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The University of Chicago Medicine - Comer Children's Hospital

Pediatric Epilepsy Surgery

If medication does not effectively control your child's seizures or your child doesn’t tolerate medication well, our epilepsy specialists may recommend surgery. Children’s brains are still developing, which actually can make them good candidates for epilepsy surgery. However, the percentage of patients we recommend for surgery is relatively small.

Surgical treatment options include:

  • Hemispherectomy
  • Responsive neurostimulation (RNS)
  • Stereoelectroencephalography (SEEG) with laser ablation
  • Stereotactic radiosurgery
  • Vagus nerve stimulation (VNS)

Sophisticated 3-D Imaging for Surgical Precision

At the Pediatric Epilepsy Center, we perform a number of seizure surgeries. Before your child has surgery, our experts will create 3-D images of the electrical activity in your child’s brain. To do this, we use noninvasive monitoring techniques that combine complex mathematical equations with MRI images and EEG data. The data we gather from these tests, otherwise known as electrical source imaging studies, helps our specialists determine if surgery is the best treatment option for your child. Then, our pediatric neurosurgeons use the data to help them carefully plan the safest, most effective and efficient approach to surgery. We are one of a handful of epilepsy centers that can offer this advanced technology to young patients. 

Minimally Invasive Surgery for Pediatric Epilepsy

Whenever it’s possible to get the best surgical outcomes using minimally invasive procedures, we will. In addition to performing traditional resections for focal epilepsy, we also offer minimally invasive, stereotactic high-precision techniques both for diagnosis and treatment of focal epilepsy.

Types of Surgery for Pediatric Epilepsy

Hemispherectomy

Hemispherectomy is also known as functional hemispherectomy and hemidecortication. In this procedure, surgeons remove and disconnect most or all of one side of the brain (one hemisphere). Because almost an entire side of the brain is removed, we only perform this type of seizure surgery:

  • In children who have very frequent and severe seizures with extensive damage in the affected hemisphere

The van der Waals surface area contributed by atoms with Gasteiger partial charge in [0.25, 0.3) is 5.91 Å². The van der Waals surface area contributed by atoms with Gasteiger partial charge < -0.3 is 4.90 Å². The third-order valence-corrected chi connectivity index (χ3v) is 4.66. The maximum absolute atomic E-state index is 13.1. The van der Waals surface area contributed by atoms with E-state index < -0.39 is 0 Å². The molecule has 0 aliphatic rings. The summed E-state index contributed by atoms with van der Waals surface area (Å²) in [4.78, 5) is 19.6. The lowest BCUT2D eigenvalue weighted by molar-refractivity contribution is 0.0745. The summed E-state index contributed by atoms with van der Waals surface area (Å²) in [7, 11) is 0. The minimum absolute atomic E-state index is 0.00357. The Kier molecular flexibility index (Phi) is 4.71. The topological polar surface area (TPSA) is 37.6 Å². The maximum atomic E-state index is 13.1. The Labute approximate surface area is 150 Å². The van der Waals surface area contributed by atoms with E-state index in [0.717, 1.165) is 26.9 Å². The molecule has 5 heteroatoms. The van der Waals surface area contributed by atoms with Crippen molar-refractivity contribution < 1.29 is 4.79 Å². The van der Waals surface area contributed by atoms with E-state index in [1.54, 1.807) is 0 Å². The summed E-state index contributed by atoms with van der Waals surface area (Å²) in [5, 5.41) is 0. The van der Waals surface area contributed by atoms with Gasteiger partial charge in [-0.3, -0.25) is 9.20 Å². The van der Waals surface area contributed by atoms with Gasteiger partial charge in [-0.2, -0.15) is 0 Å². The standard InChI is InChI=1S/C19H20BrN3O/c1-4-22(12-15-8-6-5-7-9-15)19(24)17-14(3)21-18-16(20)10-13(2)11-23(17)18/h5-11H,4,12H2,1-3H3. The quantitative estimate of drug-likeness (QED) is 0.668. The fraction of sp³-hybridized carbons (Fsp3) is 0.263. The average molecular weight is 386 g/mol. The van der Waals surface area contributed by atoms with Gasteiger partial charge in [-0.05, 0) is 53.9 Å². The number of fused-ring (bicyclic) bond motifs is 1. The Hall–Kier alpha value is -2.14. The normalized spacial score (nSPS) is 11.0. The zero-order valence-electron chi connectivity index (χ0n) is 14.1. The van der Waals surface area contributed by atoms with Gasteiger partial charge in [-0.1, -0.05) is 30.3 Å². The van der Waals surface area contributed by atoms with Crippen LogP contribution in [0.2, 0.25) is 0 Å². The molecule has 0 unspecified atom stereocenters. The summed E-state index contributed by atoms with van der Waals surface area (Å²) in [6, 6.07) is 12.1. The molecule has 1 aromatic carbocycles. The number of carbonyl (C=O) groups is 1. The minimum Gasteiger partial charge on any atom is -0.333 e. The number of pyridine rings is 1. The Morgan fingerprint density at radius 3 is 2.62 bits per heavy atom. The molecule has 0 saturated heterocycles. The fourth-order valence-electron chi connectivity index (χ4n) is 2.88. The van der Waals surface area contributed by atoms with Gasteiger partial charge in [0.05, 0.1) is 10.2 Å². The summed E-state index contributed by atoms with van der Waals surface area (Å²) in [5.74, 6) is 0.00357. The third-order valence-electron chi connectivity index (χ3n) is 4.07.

• In infants and children who are still capable of growing brain tissue to replace the removed brain tissue
  • When less aggressive surgeries won’t work
  • When the benefits outweigh the risks

Responsive neurostimulation (RNS)

Some children who have partial (focal) seizures may be candidates for RNS. First, a neurosurgeon implants a small stimulation device in the skull bone beneath your child's scalp. Up to two EEG leads are then placed in or on the brain at the precisely identified seizure source(s) and connected to the stimulator. Once powered, the stimulator monitors and records electrical activity in the brain. When the device detects abnormal activity, it delivers a mild electrical shock to stop the seizure. With RNS, your child will not be aware when a seizure is detected or interrupted. RNS may be an option when: 
Medication is not effective. 
Seizures originate from more than one source. 
The seizure origin(s) are in brain tissue that cannot be safely removed.

Stereoelectroencephalography (SEEG) and laser ablation

Our epilepsy team is the first in Illinois to offer MRI-guided SEEG and laser ablation surgery. If your child has a single, well-defined seizure focus, we may be able to use this minimally invasive procedure to safely and effectively eradicate the brain tissue where the seizures originate. First, during the SEEG procedure, your child’s surgeons will place electrodes into the brain to monitor his or her brain activity and precisely locate the seizure focus. The neurosurgeon then eradicates the seizure source with pinpoint accuracy, using a tiny laser applicator in the MRI scanner. Continuous real-time imaging allows the neurosurgeon to monitor effects of the treatment while performing the procedure. With SEEG and laser ablation, we are able to precisely identify and target the seizure source, while preserving as much of the surrounding healthy brain tissue as possible. This can also minimize side effects.

Stereotactic radiosurgery

Using highly focused x-rays, your child’s neurosurgeon can apply high doses of radiation directly into the epileptic focus. This minimally invasive procedure destroys the targeted area without damaging the healthy brain tissue around it.

Stereotactic radiosurgery is a particularly effective treatment for gelastic seizures (laughing seizures) and dacrystic seizures (crying seizures), which are most commonly associated with a benign brain tumor called a hypothalamic hamartoma.

Vagus nerve stimulation (VNS)

For some children, VNS can be an effective alternative to brain surgery. During this procedure, a surgeon implants a device in your child’s chest wall that sends electrical pulses to the vagus nerve in the neck. When successful, this will block the faulty electrical impulses in the brain that can cause seizures. The impact of VNS can be profound, and seizure frequency is reduced in more than 90 percent of cases. Additionally, many children experience improved mood and enhanced cognitive performance after VNS. The majority of children who have VNS will experience some seizure improvement, and about half of them will experience significant improvement and seizure control. Before we recommend VNS for your child, we will conduct an extensive evaluation to determine whether it’s the right treatment option. If the team decides VNS is right for your child, there is a good chance it will reduce your child’s seizures. However, he or she will probably have to continue on some dosage of seizure medication.